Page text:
The diagnosis of pheochromocytoma is challenging due to its varied clinical manifestations. In addition to various paroxysmal symptoms, such as hypertension, palpitations, sweating, and headache, excessive catecholamines can trigger cardiac arrhythmias, coronary spasms, myocardial infarction [1, 10], hemodynamic collapse, heart failure, pulmonary edema, hypotension, and cardiac arrest [4, 11,12,13,14]. Hypertension is often paroxysmal, as in our reported case; additionally, blood pressure may be unstable [2]. The common misconception is that hypertension during pregnancy is most likely due to gestational hypertension, and (pre)eclampsia often leads to a missed diagnosis of pheochromocytoma [3]. Our reported case suggests that when a pregnant woman presents with one of the mentioned acute severe cardiovascular symptoms, such as chest pain, regardless of whether the patient has high blood pressure, the diagnosis of potential pheochromocytoma should be considered [3]. Even with different modern diagnostic tests, the percentage of accurate prenatal diagnoses of pheochromocytomas is still between 70 and 75%, and many patients with pheochromocytomas are misdiagnosed before delivery [3, 15]. Initial laboratory evaluations are often based on clinical manifestations consistent with catecholamine excess [16]. High-risk patients should undergo 24-h urinary fractionated metanephrine and catecholamine or plasma fractionated metanephrine measurements [17,18,19]. Based on biochemical confirmation, a catecholamine tumor should also be considered, and the tumor needs to be localized by imaging, such as CT or magnetic resonance imaging (MRI) [3]. Once a pheochromocytoma is diagnosed and localized, alpha-blockade therapy should be used for at least ten days [20]. For this reason, we initially administered intravenous phentolamine to our patient. As soon as oral intake is feasible, phenoxybenzamine should be further administered. However, the main treatment for pheochromocytomas is surgical resection, which is often challenging due to the life-threatening risk of perioperative hemodynamic instability [21]. When the tumor is diagnosed in the second trimester of pregnancy, surgery to remove the pheochromocytoma should only be performed after adequate therapy with antiadrenergic agents [22]. In this reported case, considering that the patient’s hemodynamics were unstable, the patient underwent tumor removal surgery through left-sided adrenal laparoscopy on the fourth day after diagnosis and receptor blocker treatment.

This report describes the case of a pregnant woman with a pheochromocytoma, a rare condition in this population. The patient presented with angina pectoris resembling myocardial infarction despite no history of hypertension. This is an atypical clinical manifestation in patients with pheochromocytomas. Additionally, the electrocardiogram showed ST-segment elevation and elevated troponin levels. Coronary angiography and aortic CTA confirmed that there was no coronary artery disease or aortic dissection. Notably, this information was not readily available. It is rare for pregnant women with pheochromocytomas who develop cardiogenic shock after cesarean section surgery to be rescued by ECMO and successfully treated with short-term alpha-blocker therapy for surgical resection of the pheochromocytoma with ECMO support.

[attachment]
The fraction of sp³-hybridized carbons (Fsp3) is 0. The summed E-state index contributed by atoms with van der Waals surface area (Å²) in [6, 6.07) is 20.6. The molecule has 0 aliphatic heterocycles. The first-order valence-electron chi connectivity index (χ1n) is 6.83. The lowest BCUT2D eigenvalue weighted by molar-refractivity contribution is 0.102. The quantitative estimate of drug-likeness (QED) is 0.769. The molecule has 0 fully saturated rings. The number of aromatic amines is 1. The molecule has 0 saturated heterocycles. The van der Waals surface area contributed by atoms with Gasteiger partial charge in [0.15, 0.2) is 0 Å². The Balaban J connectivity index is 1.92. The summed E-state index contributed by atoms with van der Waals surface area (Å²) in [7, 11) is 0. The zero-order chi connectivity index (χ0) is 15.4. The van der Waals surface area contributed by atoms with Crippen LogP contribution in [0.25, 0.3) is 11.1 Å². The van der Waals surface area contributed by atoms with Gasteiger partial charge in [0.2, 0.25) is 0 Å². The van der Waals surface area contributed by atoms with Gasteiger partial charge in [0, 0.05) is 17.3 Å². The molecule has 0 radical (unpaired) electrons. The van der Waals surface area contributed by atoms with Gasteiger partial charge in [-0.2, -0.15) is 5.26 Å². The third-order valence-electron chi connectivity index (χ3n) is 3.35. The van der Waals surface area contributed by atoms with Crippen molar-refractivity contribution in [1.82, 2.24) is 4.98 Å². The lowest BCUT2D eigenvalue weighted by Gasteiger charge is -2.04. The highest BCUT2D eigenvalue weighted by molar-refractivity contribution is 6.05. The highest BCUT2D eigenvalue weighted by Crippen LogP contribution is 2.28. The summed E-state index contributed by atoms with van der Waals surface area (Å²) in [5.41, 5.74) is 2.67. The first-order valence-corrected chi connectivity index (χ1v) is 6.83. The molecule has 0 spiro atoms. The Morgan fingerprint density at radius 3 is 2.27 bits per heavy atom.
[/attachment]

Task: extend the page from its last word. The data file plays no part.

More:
Availability of data and materials

The patient data for the present study are not publicly accessible due to local health research ethics protocols; however, deidentified data may be requested from the corresponding author.



Pheochromocytomas and paragangliomas


Extracorporeal membrane oxygenation


Blood pressure


Beats per minute




Left ventricular systolic function


Computed tomography


Computed tomography angiography

24 h:

Twenty four hours


Magnetic resonance imaging


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The Key Construction Project of Medical and Health Specialty in Anhui Province (KZSJZ008) and the Wannan Medical College Youth Fund (WK2023ZQNZ23) funded the study. The funders played a vital role in the data analysis and manuscript preparation.

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All the authors collected the data and prepared the figures. TG and XRX supervised the project and analyzed the data; JCL and TG wrote the manuscript. All the authors have read and approved the final manuscript.

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Correspondence to Jichun Liu.

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Ge, T., Xie, X. & Liu, J. A rare case of pheochromocytoma in a pregnant woman presenting with chest pain: extraordinary management. BMC Cardiovasc Disord 24, 261 (2024).